Many BYUH students come from developing countries, he said, stressing that his goal is to try to help students find effective ways to help their country.
He said this minor is even useful for those in good positions as they can reflect on how they can help those who are less fortunate. “Having good intentions is good, but it’s not enough. [People need] have enough knowledge [they] can turn [their] good intentions into real useful policies.
Blimes shared that it is great to see Pacific Island students come to BYUH and gain knowledge and tools to take back to their home countries. He added that students from the Pacific are sandwiched between the “two biggest economies that have ever existed”, China and the United States.
“It’s an interesting position to say the least,” he added.
Studying those relationships and the impact of Kiribati, the Cook Islands or Fiji is something the new miner is focusing on, Blimes explained. “There is a real meaning [people’s] well-being in, [for example]Fiji is not only determined by [them]. It’s determined by the other actors and how they treat each other.
He explained that people should want to understand what is going on and where they belong, no matter where they come from. “The best thing is to study it in an organized way, which is what we do in political science. We’re trying to make sense of all the craziness that’s going on.
Blimes said being around Pacific Island students has impacted his own process as an international relations scholar, as he now thinks more about how small states interact with large economies.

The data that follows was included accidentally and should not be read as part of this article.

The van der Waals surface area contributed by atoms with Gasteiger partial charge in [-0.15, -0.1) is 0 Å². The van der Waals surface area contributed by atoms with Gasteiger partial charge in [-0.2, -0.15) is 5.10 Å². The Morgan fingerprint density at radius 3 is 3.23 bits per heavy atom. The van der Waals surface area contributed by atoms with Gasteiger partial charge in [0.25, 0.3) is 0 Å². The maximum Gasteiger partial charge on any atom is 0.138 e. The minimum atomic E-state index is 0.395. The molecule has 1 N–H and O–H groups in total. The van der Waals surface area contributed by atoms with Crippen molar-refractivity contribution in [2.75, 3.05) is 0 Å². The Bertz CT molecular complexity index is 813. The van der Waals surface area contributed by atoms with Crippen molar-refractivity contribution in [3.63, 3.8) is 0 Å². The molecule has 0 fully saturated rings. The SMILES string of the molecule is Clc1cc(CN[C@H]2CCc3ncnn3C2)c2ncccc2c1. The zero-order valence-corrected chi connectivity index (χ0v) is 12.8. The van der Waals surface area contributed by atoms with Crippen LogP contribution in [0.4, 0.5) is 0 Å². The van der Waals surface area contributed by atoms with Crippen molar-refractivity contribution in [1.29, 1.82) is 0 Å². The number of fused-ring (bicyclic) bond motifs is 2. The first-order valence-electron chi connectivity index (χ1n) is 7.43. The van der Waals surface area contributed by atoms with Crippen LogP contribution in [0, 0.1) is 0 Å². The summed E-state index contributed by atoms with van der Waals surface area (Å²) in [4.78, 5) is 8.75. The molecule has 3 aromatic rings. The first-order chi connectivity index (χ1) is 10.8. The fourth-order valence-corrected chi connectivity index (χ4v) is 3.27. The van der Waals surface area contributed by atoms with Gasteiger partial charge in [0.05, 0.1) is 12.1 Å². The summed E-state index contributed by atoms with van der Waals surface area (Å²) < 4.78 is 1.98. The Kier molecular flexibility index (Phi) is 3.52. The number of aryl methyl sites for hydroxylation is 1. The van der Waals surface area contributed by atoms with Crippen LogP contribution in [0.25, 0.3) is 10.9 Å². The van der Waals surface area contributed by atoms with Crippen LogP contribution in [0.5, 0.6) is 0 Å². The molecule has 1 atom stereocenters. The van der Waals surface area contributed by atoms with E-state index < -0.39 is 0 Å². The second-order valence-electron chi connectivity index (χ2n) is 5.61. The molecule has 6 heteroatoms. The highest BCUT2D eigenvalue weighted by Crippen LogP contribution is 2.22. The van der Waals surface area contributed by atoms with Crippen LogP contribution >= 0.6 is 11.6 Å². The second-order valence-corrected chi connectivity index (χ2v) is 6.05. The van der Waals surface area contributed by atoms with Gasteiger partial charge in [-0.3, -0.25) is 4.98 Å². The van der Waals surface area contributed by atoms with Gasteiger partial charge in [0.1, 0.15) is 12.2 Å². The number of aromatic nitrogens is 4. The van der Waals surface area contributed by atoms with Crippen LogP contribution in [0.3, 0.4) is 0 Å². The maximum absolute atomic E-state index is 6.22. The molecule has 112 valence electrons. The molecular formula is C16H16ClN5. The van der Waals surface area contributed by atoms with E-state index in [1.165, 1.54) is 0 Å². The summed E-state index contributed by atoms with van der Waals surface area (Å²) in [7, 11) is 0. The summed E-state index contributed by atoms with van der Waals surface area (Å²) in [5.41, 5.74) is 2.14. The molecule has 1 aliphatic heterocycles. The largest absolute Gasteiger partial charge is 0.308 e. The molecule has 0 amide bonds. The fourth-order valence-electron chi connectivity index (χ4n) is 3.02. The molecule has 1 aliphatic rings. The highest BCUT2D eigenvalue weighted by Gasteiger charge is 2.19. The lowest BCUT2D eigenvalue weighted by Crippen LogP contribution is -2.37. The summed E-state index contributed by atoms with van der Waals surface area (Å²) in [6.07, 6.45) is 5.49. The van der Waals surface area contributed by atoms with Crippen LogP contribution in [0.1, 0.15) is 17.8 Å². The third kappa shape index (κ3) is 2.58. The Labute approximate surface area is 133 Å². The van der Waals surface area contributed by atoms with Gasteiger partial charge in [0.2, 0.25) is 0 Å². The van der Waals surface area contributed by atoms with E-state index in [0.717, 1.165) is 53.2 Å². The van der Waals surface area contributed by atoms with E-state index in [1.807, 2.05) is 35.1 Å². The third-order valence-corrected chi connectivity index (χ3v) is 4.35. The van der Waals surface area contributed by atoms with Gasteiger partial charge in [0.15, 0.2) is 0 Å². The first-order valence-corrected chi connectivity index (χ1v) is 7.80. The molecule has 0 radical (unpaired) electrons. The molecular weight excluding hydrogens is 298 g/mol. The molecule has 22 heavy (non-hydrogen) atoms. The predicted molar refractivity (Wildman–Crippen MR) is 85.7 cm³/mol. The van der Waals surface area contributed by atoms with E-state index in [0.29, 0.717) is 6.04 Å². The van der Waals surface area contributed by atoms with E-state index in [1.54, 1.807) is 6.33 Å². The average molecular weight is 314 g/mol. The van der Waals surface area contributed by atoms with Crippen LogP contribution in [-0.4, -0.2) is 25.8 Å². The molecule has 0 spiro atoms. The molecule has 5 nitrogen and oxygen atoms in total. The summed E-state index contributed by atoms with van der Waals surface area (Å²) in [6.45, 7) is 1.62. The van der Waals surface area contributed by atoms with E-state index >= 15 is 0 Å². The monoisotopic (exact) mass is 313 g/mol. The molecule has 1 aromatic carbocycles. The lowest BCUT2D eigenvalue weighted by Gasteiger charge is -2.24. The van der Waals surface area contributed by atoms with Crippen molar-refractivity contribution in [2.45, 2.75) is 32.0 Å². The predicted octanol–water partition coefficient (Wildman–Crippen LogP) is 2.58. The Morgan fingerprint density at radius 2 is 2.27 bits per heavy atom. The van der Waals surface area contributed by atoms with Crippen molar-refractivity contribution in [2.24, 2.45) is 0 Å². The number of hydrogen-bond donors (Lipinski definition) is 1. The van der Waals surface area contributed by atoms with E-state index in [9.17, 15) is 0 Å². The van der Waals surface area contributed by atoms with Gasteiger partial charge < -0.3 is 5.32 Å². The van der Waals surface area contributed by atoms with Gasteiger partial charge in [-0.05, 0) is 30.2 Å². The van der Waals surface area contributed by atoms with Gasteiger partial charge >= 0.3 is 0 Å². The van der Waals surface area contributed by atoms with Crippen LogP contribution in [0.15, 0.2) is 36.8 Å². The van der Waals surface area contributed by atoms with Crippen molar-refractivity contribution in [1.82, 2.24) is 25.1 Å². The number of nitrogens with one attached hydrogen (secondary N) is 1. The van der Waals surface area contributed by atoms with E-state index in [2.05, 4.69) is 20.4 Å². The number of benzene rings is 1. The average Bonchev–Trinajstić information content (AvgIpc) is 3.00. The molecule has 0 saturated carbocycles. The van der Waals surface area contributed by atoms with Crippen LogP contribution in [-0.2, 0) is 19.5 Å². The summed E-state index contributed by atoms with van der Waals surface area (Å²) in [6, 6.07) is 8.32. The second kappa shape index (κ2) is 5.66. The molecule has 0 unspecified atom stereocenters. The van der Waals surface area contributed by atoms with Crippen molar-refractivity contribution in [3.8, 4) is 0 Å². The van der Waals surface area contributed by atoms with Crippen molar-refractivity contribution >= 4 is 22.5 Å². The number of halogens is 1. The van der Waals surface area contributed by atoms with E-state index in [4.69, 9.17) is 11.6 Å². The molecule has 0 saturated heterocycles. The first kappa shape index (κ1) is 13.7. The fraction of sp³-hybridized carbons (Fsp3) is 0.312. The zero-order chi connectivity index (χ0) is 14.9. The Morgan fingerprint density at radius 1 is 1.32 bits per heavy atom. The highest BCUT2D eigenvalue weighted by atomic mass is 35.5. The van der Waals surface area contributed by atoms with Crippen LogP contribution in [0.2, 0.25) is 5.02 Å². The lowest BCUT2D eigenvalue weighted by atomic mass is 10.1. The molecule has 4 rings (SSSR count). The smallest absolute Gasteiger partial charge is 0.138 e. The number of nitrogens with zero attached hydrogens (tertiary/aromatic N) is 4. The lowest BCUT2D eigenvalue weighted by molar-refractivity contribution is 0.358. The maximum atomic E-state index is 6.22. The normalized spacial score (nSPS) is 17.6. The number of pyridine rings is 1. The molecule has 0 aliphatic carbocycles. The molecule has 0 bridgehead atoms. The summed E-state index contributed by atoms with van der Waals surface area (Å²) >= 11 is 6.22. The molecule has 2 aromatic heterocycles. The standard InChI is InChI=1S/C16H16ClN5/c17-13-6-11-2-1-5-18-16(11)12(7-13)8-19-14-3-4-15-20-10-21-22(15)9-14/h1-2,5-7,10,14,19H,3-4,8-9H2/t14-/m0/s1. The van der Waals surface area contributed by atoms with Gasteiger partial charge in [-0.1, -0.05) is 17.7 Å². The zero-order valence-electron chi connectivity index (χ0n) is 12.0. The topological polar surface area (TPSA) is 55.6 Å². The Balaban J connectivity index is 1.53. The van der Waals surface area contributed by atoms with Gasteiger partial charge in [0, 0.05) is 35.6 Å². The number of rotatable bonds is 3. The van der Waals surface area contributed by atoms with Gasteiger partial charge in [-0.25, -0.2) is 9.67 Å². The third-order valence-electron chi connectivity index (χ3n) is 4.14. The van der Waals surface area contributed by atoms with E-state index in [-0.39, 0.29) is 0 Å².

Qudaela Taleni, a second-year student from Samoa majoring in political science, said her goal was to give back to her community by tackling human rights and poverty in her home country. She said political science gives her the tools she needs to achieve her goal.
“The courses of these two minors really help me better understand global issues, the effects of building relationships with other countries, and some of the resolutions that can be made to resolve international conflicts.” She added that the courses also taught her how she can contribute to solving problems in her country such as poverty.
A teacher support system
Buss said the new miners could attract people planning to study international relations or international development and draw attention to BYUH’s real strengths.
” There are many things [people] can do, and [they] get what [they] to put. Buss explained that all of the hands-on experience BYUH has provided has been incredibly helpful in his life, as other universities with larger numbers of students don’t provide the same opportunities.
“That’s the amazing thing about BYUH. There are a lot of opportunities, and when [people] make efforts, [they] can do a lot,” he said.
There are a lot of different directions one can take with international relations or international development, Buss explained. Whether working in a non-governmental organization, as a diplomat, implementing projects or managing projects themselves, there are many options, he explained.
Buss said he enjoys his job as a diplomat because he can live in different countries, learn new cultures and languages, and attend meetings with world leaders. Then other times, he said his job could take him places he didn’t think he would go. For example, in 2020 he said he was put on a COVID-19 task force with the State Department that focused on evacuating a cruise ship in Japan.
Working as a diplomat, Buss explained that he always considered his professors some of his greatest friends and mentors and always asked them about their opinions on different parts of foreign policy relations.
“They are really, really good people who really care about their students, and that has made a huge difference in my life. The political science department truly has some of the best professors I have ever encountered. •